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A few weeks ago, the derailer on my touring bike caught on the chain and ripped itself off the frame. (See the link below for more info on the incident.) The spoke protector was cracked in half by this, which says to me that it did its job: stopping the derailer and chain from damaging the spokes. (The wheel was out of alignment and needed truing, but it still rotated.)

In the future, these "dork discs" or "pie plates" (as some like to call them) are going on all my bikes. My question: Aside from looks and the weight, is there any downside to having one of these on a bike?

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  • Short answer: No. – dee-see Nov 24 '10 at 12:07
  • Yeah. You've answered your question. People remove them because they look cheap and because they weigh a few grams (oohhh!). I agree with you that they do serve a purpose. The answerer below correctly suggests, though, that frequent maintenance will make a pie plate generally unnecessary. – DC_CARR Nov 24 '10 at 17:02
  • @DC_CARR - That's what I was hoping, certainly! (They actually make metal ones that look pretty awesome.) It would be nice if someone made a spoke protector that you could install without removing the cluster, though. – Goodbye Stack Exchange Nov 24 '10 at 18:44
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Apart from looks no, but the pie plate won't necessarily protect against what likely happened.

Pie plates are to keep badly adjusted derailleurs out of the spokes. Obviously, maintaining your bike and keeping the limit screws in place will prevent that from happening.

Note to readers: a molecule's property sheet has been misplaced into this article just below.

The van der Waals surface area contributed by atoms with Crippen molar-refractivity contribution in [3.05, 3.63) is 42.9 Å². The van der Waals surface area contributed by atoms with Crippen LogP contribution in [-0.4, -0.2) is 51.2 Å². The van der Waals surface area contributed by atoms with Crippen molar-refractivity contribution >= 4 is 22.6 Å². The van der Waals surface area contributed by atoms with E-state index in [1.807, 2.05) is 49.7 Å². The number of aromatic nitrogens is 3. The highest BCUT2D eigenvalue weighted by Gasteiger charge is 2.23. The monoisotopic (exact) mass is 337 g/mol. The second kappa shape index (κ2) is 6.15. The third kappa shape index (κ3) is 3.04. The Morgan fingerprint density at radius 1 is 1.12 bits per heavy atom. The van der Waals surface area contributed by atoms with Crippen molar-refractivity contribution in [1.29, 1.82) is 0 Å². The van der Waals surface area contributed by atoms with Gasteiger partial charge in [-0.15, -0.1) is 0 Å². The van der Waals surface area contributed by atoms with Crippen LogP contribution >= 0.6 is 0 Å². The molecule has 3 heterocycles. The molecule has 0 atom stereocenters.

A stick or squirrel or something caught in your drive train won't necessarily be prevented by the pie plate, because that's not what they are there for.

Unless you regularly smash into things.

I remove the pie plates from all my wheels.

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    Thanks, but this doesn't answer the question. The spoke protector obviously worked in this case. – Goodbye Stack Exchange Nov 24 '10 at 15:21
  • I said apart from looks no. But then I commented that they won't make your wheels impervious. – whatsisname Nov 24 '10 at 15:53
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    I agree that good maintenance usually makes these plates unnecessary. From there, it's just a rider's call as to how likely it is that the derailleur will suddenly go out of alignnment and send the chain into the wheel. When I build a wheel, I do not install a pie plate. When I get a new wheel, though, I do not remove one if it is in place. – DC_CARR Nov 24 '10 at 17:05
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One downside is the deterioration with age. Most of the spoke protectors from the late 80s onwards start as or frosted clear stiff plastic with a lot of flex.

Over time they harden and embrittle, from atmospheric and UV exposure. The disk still does its job but has lost flexibility. So the edges tend to crack and chip. In more extreme cases, the disk can split and cause friction between the inside of the cassette's large cog and the hub and spokes.

ANSWER Plastic spoke protectors look ugly as they get older.

The metal spoke protectors available on some 70s and earlier 80s bikes tend to be a thin piece of steel or perhaps aluminium, which is robust but adds weight. These also tend to be physically large and are highly visible given they're not transparent. These can contribute to windage too, which is not ideal in side winds.


A well-adjusted bike doesn't need spoke protectors, but the two times I would have benefited from them were on significant climbs, where (I think) frame flex allowed the mech to go a little bit further than normal. That's hard to test for on the flat or in the garage.

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